The list of items we are dependent on the grocery store for keeps shrinking. I ran low on confectioner’s sugar (powdered sugar) while baking this past weekend, so it was the perfect to try making my own. I have read how easy it is to do, but had not taken the time to do so. Turns out, it is every bit as easy as described. I used my VitaMix, but am assured that any blender will work. The VitaMix worked quickly and created a fine powdered sugar with the same consistency as the store bought stuff. Using 1 1/2 cup sugar, and a Tablespoon of cornstarch, created nearly 2 cups of powdered sugar. The second batch I did was blended slightly longer, which seemed to make it “fluffier”. I had to really work to get the two batches into my quart storage jar. Here are the steps I used, and the finished product.
I gathered together the supplies needed. I used pure cane white sugar and corn starch. Apparently the cornstarch works as an anti-clumping agent, and arrowroot can be substituted. I had no arrowroot on hand so I can’t speak to the efficacy of it’s use. I set up my VitaMix blender. Just a tip; I have learned when I want to use mine for grinding dry ingredients, and want to prevent the spout from being caked full of the end product, I take a piece of paper towel or small piece of fabric, roll it tightly and place it in the spout, from the inside, leaving a very small amount sticking out into the container. Be VERY CAREFUL to pack tightly so that it does not slip out during blending. With the centrifugal force and outward pressure of the blending, there is minimal chance of it coming, but I am still careful to avoid it being loose. You may have to use tweezers to remove it, but this is much easier that trying to dig out the dry packed, product when you are cleaning up.
Measure 1 1/2 cups white sugar, or the sugar or sugar substitute of your choice.
Pour the two ingredients into the blender. Place top on Blender. This is a very important step, as this process creates a lot of sugar dust. Not only will the be messy, but you don’t want to breathe in these small particles. Keep the lid in place during the blending process and let the dust settle before opening the top. Do not blend for more than 30 or 45 seconds at a time to avoid heat production and melting the sugar.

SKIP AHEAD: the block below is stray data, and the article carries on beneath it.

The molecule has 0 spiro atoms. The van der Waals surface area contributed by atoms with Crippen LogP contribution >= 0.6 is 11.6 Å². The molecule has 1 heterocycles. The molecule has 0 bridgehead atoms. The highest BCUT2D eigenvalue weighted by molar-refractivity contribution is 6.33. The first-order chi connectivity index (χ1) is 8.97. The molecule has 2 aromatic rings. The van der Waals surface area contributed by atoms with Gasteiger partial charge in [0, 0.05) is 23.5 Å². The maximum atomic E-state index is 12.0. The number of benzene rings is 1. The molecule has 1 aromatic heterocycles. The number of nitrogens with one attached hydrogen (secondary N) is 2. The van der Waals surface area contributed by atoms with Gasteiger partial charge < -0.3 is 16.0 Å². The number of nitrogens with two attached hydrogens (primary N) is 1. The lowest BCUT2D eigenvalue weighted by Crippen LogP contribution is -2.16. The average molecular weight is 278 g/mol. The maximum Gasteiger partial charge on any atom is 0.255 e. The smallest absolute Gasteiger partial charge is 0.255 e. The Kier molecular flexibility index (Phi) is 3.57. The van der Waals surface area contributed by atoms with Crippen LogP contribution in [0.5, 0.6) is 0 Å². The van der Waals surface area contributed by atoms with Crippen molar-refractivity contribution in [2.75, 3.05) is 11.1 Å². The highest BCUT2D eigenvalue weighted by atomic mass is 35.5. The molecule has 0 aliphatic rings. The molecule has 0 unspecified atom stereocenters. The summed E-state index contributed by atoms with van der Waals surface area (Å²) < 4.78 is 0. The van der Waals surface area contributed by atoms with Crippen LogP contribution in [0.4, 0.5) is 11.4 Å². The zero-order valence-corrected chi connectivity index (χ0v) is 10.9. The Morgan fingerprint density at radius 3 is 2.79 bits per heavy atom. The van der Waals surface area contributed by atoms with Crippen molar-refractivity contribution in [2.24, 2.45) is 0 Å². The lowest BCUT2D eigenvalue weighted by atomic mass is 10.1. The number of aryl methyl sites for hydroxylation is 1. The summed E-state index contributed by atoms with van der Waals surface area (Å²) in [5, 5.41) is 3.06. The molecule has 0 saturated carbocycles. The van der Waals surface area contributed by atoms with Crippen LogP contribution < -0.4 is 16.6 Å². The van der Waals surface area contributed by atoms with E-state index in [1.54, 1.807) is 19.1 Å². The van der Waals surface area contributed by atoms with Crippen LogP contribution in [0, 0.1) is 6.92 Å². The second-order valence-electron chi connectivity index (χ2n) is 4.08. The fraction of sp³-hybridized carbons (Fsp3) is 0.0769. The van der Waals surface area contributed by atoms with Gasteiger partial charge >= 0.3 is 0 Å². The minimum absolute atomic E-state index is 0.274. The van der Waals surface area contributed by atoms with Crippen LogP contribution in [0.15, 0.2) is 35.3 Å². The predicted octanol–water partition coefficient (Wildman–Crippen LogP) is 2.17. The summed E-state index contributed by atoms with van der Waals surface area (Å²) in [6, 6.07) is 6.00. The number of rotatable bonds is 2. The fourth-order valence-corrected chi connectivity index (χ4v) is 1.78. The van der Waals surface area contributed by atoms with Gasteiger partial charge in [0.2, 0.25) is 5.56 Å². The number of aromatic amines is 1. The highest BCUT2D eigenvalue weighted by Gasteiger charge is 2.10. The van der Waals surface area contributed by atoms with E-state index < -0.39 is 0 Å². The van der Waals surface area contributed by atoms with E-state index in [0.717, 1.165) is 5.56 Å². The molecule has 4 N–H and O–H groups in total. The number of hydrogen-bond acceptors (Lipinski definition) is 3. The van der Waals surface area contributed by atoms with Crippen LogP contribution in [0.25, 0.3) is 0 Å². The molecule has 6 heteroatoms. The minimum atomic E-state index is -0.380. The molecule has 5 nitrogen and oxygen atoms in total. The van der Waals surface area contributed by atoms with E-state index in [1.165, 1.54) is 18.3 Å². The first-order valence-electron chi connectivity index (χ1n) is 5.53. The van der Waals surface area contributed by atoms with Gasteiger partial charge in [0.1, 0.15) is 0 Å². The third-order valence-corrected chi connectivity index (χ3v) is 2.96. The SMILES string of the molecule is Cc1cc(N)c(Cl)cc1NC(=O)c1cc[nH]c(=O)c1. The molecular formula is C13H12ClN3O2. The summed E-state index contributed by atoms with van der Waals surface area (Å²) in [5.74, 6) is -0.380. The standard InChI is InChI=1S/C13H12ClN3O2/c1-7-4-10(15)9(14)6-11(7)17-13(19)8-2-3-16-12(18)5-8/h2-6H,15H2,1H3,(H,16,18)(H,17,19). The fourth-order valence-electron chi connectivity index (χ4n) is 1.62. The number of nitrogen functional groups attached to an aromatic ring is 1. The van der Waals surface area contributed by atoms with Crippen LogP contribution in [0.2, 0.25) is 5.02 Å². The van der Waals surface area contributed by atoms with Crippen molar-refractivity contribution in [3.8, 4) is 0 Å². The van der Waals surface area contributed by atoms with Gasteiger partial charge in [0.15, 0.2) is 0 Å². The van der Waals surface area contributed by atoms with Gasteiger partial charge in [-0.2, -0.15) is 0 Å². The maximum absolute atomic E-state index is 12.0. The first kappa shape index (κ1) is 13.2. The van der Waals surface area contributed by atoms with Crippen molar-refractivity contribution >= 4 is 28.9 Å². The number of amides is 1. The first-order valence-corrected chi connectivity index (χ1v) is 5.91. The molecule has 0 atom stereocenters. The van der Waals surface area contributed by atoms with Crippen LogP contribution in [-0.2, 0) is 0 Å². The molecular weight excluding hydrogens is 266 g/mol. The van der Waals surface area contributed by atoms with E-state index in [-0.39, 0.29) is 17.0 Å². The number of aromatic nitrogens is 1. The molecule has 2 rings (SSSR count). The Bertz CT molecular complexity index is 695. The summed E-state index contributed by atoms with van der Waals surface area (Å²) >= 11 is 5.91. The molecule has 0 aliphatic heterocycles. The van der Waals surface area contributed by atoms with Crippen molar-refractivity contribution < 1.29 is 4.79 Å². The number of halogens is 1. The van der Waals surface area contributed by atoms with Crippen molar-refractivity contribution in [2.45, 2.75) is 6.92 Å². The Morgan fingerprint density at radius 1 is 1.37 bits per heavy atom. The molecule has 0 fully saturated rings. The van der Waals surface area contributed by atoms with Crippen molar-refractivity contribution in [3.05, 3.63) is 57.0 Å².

The finished product is fine and fluffy with the same characteristics as the purchased confectioners sugar. This is used for icing, candy centers and other baked goods. The original 1 1/2 cups expands as it is ground into the find powder.
I used one of my canning funnels to put the powdered sugar into a mason jar for storage. The two batches that I made filled a quart jar. I didn’t weigh it, but I suspect this was more or less the equivalent to the typical one pound bag purchased at the grocery store. It took me about 5 minutes, including clean up and I never left the house. I know exactly how long it has been on the shelf and what it has in it. I made sure to use a lid with good moisture proof seal for storage to prevent clumping. If I were making this up for long term storage, I would vacuum seal the lid in place. This jar is simply to have on my pantry shelf for weekly baking.
Filling the jar was a little messy, but it wipes right up with a wet cloth.
It is true that our forefathers did not have electric blenders and therefore this would not have been something that was done, in this fashion by the pioneer homesteaders. However, our family’s goal is to live simply and do as much as we can without being dependent on the large grocery stores. This project fits that category, allowing us to mark one more thing off our grocery list and do more and others for the common, everyday items we use. We are doing more and more for ourselves, using the technology available to us to continue our journey as Modern Missouri Pioneers.